There are three known chambers inside the Great Pyramid. The lowest chamber is cut into the bedrock upon which the pyramid was built and was unfinished. The so-called[3] Queen's Chamber and King's Chamber are higher up within the pyramid structure. The Great Pyramid of Giza is the only pyramid in Egypt known to contain both ascending and descending passages. The main part of the Giza complex is a setting of buildings that included two mortuary temples in honour of Khufu (one close to the pyramid and one near the Nile), three smaller pyramids for Khufu's wives, an even smaller "satellite" pyramid, a raised causeway connecting the two temples, and small mastaba tombs surrounding the pyramid for nobles.

Transparent view of Khufu's pyramid from SE. Taken from a 3d Model

 

 

History and description[edit]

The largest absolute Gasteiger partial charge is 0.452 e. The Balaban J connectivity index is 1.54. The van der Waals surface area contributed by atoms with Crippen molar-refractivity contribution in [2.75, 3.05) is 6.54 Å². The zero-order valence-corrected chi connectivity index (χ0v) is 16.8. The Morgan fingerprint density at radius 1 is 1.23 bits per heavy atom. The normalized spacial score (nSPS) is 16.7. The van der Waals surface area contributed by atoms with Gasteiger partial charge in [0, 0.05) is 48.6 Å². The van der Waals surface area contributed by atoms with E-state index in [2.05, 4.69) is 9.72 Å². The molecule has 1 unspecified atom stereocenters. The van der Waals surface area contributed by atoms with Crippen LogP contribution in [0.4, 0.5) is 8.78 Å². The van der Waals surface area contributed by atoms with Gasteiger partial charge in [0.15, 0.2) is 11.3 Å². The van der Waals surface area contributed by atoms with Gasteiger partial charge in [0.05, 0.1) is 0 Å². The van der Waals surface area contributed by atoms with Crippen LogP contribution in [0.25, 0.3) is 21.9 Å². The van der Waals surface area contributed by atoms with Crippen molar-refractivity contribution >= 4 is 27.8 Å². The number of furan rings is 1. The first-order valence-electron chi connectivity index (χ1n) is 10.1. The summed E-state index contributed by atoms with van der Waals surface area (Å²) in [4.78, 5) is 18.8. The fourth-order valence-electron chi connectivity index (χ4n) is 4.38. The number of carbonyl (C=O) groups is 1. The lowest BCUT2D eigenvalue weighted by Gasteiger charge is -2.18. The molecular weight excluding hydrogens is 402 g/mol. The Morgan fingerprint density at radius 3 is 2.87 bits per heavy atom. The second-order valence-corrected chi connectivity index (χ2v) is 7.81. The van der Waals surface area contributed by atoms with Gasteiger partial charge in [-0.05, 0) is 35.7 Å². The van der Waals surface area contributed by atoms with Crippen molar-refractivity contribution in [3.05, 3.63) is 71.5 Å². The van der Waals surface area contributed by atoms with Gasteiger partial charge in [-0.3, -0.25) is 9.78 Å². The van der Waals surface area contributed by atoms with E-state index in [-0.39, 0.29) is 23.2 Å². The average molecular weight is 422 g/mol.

It is believed the pyramid was built as a tomb for Fourth Dynasty Egyptian pharaoh Khufu and was constructed over a 20-year period. Khufu's vizierHemon, or Hemiunu, is believed by some to be the architect of the Great Pyramid.[4] It is thought that, at construction, the Great Pyramid was originally 280 Egyptian cubits tall, 146.5 metres (480.6 ft) but with erosion and absence of its pyramidion, its present height is 138.8 metres (455.4 ft). Each base side was 440 cubits, 230.4 metres (755.9 ft) long. The mass of the pyramid is estimated at 5.9 million tonnes. The volume, including an internal hillock, is roughly 2,500,000 cubic metres (88,000,000 cu ft).[5] Based on these estimates, building this in 20 years would involve installing approximately 800 tonnes of stone every day. Similarly, since it consists of an estimated 2.3 million blocks, completing the building in 20 years would involve moving an average of more than 12 of the blocks into place each hour, day and night. The first precision measurements of the pyramid were made by Egyptologist Sir Flinders Petrie in 1880–82 and published as The Pyramids and Temples of Gizeh.[6] Almost all reports are based on his measurements. Many of the casing stones and inner chamber blocks of the Great Pyramid were fit together with extremely high precision. Based on measurements taken on the north eastern casing stones, the mean opening of the joints is only 0.5 millimetres wide (1/50th of an inch).[7]